Cancer Association develops a web-based ‘decision making tool’ for lung cancer and prostate cancer screening decisions

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The Korean Cancer Society has developed a web-based ‘decision aid’ that helps the general public to determine whether or not to be screened for lung cancer or prostate cancer.

Decision aid started as a movement to encourage medical examiners to know enough information and consult with a doctor to make a decision, rather than unilaterally making decisions about it.

This method, developed to jointly consider medical issues related to a patient’s disease, by patients and medical staff (doctors), helps the general public to make cancer screening decisions based on individual risk and sufficient information.

In the United States, Canada, and the United Kingdom, it has been applied and used in clinical fields since the early 2000s, but domestic recognition is not yet high.

For lung cancer, national screening for people with long-term smoking history has recently begun, and for prostate, there is no national screening or recommendation yet. Accordingly, the Korean Cancer Society recently developed a decision-making tool for cancer screening for lung and prostate cancer with support from the Cancer Research Foundation.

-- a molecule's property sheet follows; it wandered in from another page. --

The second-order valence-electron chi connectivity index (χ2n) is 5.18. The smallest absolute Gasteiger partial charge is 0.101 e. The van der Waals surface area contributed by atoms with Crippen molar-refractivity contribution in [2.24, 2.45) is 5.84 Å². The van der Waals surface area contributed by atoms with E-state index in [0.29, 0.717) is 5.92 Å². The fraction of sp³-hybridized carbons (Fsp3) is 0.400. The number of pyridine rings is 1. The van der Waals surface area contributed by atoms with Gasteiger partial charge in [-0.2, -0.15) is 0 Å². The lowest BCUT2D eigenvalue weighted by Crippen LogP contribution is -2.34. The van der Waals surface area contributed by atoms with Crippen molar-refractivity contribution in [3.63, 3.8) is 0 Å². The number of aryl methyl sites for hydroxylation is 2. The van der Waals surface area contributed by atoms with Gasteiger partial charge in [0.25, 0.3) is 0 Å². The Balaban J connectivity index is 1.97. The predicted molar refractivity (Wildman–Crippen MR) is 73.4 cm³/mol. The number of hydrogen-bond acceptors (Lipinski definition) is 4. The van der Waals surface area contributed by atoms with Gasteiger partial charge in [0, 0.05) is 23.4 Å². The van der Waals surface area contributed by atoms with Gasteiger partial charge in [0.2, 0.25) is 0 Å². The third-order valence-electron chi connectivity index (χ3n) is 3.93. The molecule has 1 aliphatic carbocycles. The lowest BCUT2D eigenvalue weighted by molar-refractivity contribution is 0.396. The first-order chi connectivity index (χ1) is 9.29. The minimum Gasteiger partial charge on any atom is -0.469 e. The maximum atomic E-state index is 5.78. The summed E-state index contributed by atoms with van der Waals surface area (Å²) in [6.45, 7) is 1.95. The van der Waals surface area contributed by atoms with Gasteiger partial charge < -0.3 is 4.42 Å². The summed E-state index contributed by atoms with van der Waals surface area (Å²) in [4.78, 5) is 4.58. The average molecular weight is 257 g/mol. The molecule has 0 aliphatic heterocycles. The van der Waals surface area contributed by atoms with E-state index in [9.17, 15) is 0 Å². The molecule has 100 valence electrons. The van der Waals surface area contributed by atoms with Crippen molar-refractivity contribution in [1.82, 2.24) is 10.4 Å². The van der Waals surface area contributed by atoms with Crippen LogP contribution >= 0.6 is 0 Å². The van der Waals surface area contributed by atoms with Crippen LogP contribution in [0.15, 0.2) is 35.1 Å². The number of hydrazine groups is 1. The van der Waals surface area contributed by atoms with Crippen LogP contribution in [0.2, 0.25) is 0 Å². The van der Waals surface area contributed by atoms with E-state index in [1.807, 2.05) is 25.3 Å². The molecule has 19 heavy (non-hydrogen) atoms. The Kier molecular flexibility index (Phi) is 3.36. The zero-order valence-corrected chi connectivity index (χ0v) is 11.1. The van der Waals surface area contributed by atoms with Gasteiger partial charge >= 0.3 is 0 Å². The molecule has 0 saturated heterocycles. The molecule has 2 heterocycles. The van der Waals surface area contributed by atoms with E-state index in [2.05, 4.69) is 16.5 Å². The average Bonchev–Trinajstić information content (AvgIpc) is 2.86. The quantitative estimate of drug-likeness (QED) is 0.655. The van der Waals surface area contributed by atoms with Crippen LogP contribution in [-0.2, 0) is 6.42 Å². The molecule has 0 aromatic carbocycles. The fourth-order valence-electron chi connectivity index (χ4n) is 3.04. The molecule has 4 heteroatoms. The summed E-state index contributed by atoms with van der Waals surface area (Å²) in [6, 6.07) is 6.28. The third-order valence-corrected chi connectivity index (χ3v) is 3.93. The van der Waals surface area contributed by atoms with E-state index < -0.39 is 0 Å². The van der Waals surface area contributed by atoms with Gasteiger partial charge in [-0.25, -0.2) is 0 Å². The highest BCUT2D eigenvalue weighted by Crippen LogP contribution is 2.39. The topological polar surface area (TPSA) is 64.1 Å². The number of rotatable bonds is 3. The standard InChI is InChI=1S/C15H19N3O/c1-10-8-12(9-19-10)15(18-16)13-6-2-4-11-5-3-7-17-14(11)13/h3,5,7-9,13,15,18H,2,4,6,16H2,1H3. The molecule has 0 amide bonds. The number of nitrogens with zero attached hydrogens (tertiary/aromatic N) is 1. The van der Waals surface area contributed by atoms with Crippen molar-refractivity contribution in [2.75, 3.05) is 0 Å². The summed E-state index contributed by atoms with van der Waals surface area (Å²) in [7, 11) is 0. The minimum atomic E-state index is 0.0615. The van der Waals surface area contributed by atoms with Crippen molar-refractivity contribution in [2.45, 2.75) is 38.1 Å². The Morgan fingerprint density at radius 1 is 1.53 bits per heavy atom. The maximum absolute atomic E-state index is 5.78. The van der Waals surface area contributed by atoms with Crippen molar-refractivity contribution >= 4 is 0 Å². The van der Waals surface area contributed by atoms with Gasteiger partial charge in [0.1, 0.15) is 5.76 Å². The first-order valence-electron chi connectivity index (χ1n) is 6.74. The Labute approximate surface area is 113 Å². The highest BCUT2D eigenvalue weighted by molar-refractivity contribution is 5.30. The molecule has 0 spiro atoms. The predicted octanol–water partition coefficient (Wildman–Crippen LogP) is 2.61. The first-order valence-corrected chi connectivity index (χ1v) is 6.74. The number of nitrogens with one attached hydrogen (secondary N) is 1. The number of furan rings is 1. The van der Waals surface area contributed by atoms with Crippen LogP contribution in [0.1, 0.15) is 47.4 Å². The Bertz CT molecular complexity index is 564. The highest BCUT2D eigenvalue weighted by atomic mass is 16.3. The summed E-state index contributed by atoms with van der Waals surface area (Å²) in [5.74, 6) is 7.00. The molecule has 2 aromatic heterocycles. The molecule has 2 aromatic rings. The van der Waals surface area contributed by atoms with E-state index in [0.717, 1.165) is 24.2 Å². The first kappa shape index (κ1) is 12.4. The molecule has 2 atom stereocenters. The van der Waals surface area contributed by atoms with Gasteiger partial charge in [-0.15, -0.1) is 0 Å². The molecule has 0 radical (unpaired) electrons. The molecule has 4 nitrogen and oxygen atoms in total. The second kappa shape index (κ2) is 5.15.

The decision-making tool developed by the Korean Cancer Society presents individualized risk factors for lung cancer and prostate cancer in consideration of individual risk factors such as height, weight, smoking, high blood pressure, and diabetes. Users can check the average risk in the same age group and gender as well as the average risk in the absence of any risk factors, and check information on how high their risk of lung cancer and prostate cancer is relatively high.

In addition, information on lung cancer and prostate cancer, as well as benefits and harm-related contents, can be viewed as an explanatory video, so that you can decide whether or not to check-up on your own after fully considering them. The decision-making tool of the Korean Cancer Society is available on both mobile and computer.

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The Cancer Society said, “One in three Korean adult males and one in four adult females will experience cancer during their lifetime.” Early detection and treatment of cancer through screening can greatly increase the cure rate.”

Meanwhile, in Korea, national cancer screening is conducted through the National Health Insurance Corporation, and gastric cancer, colon cancer, breast cancer, and liver cancer screening are conducted according to age and gender.



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